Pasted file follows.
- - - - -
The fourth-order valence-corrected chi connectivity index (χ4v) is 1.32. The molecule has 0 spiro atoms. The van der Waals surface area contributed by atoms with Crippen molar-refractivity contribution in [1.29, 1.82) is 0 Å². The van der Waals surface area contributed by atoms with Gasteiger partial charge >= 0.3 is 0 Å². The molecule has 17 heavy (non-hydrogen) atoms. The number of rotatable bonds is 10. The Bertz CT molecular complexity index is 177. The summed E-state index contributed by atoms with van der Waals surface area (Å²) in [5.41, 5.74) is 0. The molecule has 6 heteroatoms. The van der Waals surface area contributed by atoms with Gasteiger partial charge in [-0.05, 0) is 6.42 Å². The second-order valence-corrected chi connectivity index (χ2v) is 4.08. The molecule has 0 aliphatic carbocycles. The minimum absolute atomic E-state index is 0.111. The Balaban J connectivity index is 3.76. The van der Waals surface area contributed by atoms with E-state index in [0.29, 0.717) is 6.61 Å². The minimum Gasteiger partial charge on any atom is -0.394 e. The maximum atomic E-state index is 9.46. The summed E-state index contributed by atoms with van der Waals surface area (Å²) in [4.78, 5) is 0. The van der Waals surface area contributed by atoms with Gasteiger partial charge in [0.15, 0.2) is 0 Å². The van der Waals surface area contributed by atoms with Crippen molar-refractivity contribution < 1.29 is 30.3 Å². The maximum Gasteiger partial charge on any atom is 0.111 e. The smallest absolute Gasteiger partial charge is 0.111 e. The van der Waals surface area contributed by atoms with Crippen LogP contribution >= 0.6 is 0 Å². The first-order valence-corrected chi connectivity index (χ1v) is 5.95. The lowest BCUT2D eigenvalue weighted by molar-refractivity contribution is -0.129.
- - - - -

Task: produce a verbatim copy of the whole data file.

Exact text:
The fourth-order valence-corrected chi connectivity index (χ4v) is 1.32. The molecule has 0 spiro atoms. The van der Waals surface area contributed by atoms with Crippen molar-refractivity contribution in [1.29, 1.82) is 0 Å². The van der Waals surface area contributed by atoms with Gasteiger partial charge >= 0.3 is 0 Å². The molecule has 17 heavy (non-hydrogen) atoms. The number of rotatable bonds is 10. The Bertz CT molecular complexity index is 177. The summed E-state index contributed by atoms with van der Waals surface area (Å²) in [5.41, 5.74) is 0. The molecule has 6 heteroatoms. The van der Waals surface area contributed by atoms with Gasteiger partial charge in [-0.05, 0) is 6.42 Å². The second-order valence-corrected chi connectivity index (χ2v) is 4.08. The molecule has 0 aliphatic carbocycles. The minimum absolute atomic E-state index is 0.111. The Balaban J connectivity index is 3.76. The van der Waals surface area contributed by atoms with E-state index in [0.29, 0.717) is 6.61 Å². The minimum Gasteiger partial charge on any atom is -0.394 e. The maximum atomic E-state index is 9.46. The summed E-state index contributed by atoms with van der Waals surface area (Å²) in [4.78, 5) is 0. The van der Waals surface area contributed by atoms with Gasteiger partial charge in [0.15, 0.2) is 0 Å². The van der Waals surface area contributed by atoms with Crippen molar-refractivity contribution < 1.29 is 30.3 Å². The maximum Gasteiger partial charge on any atom is 0.111 e. The smallest absolute Gasteiger partial charge is 0.111 e. The van der Waals surface area contributed by atoms with Crippen LogP contribution >= 0.6 is 0 Å². The first-order valence-corrected chi connectivity index (χ1v) is 5.95. The lowest BCUT2D eigenvalue weighted by molar-refractivity contribution is -0.129.